Alex Hartley, the artist responsible for the controversial Nowhere Island Olympic project, proves his salt at Victoria Miro
Alex Hartley: The World is Still Big is an innovative collection of original works that proves his credentials for representing the UK in the major Cultural Olympiad project, Nowhere Island. Hartley’s practice (when he’s not sailing lumps of ice down the English coast, that is) sees him insert precisely engineered models of man-made constructions into wild landscapes, implanting them seamlessly within environments apparently devoid of human intervention. These implants range from physically placing sculpture into the environment, to post-production manipulation of the photographic images, Hartley expertly digging crevices, dips and caves into the flat surface (see ‘The Future is Certain’). Hartley’s work is both clever and fresh, enticing you inwards to peer closely at the work, and also to step back, admiring the magnificently foreign vistas on display.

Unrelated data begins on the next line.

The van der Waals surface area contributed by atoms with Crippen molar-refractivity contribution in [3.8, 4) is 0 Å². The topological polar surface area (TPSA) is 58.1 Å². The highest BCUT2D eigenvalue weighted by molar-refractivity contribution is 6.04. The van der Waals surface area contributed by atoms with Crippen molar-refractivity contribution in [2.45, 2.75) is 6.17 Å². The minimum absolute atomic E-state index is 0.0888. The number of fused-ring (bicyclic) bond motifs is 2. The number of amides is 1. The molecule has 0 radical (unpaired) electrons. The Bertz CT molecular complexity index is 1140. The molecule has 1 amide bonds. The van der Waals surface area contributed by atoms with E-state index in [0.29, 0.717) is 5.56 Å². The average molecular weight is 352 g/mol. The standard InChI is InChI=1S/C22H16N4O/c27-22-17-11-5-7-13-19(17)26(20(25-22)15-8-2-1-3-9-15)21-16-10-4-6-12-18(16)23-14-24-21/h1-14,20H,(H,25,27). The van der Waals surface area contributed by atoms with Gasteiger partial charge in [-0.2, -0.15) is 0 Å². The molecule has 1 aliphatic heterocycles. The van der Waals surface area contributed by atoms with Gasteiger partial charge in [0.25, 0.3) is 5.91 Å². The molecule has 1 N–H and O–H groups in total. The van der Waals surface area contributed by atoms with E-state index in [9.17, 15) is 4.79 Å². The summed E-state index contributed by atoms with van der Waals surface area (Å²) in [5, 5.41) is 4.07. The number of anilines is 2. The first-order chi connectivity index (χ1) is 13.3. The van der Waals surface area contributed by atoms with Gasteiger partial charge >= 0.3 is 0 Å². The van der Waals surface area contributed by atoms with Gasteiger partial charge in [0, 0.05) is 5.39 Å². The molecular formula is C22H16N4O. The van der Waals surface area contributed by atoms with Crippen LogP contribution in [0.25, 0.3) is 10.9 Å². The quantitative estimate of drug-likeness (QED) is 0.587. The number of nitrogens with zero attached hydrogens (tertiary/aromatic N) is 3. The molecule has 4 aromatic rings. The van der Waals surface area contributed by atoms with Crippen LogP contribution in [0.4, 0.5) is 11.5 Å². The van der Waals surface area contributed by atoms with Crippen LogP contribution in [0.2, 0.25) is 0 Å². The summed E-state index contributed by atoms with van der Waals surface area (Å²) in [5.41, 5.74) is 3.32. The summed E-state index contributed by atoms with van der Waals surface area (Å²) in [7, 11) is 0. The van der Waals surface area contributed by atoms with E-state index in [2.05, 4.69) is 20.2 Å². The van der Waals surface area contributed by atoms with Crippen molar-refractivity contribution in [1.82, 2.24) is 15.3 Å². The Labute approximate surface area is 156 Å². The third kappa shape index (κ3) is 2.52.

This exhibition focuses mainly on Hartley’s visits to South America but also his explorations of the Arctic. Much like a David Attenborough documentary, Hartley reveals and illuminates an unknown and exotic world: and, within these alien vistas, Hartley’s interjections of man-made additions are undertaken with such precision as to almost escape detection. A tent, for instance, is expertly blended into an image of a jungle so that it becomes something organic, the elaborate spread of guy ropes giving the impression of roots rather than rudimentary architecture.
His work challenges us to consider how we occupy uninhabited landscapes and wilderness, what our attitudes are to these spaces, and how we, once there, behave or feel. In this, Hartley is influenced by Drop City – the 1965 community created by four artists in a desolate and untouched area of Columbia. One of the first ‘hippy communes’, the artists lived within make-shift shelters constructed from car roofs etc, with the aim of investigating how a community could function in complete isolation.
With this exhibition, Alex Hartley seems to present us with a new way of physically experiencing, as well as thinking about our place within our surroundings. This is a tantalisingly vast and eclectic catalogue of works – one to be admired and envied by fellow artists. The World is Still Big. Words/Photo: Beatrix-Blaise Jacot de Boinod © 2011 ArtLyst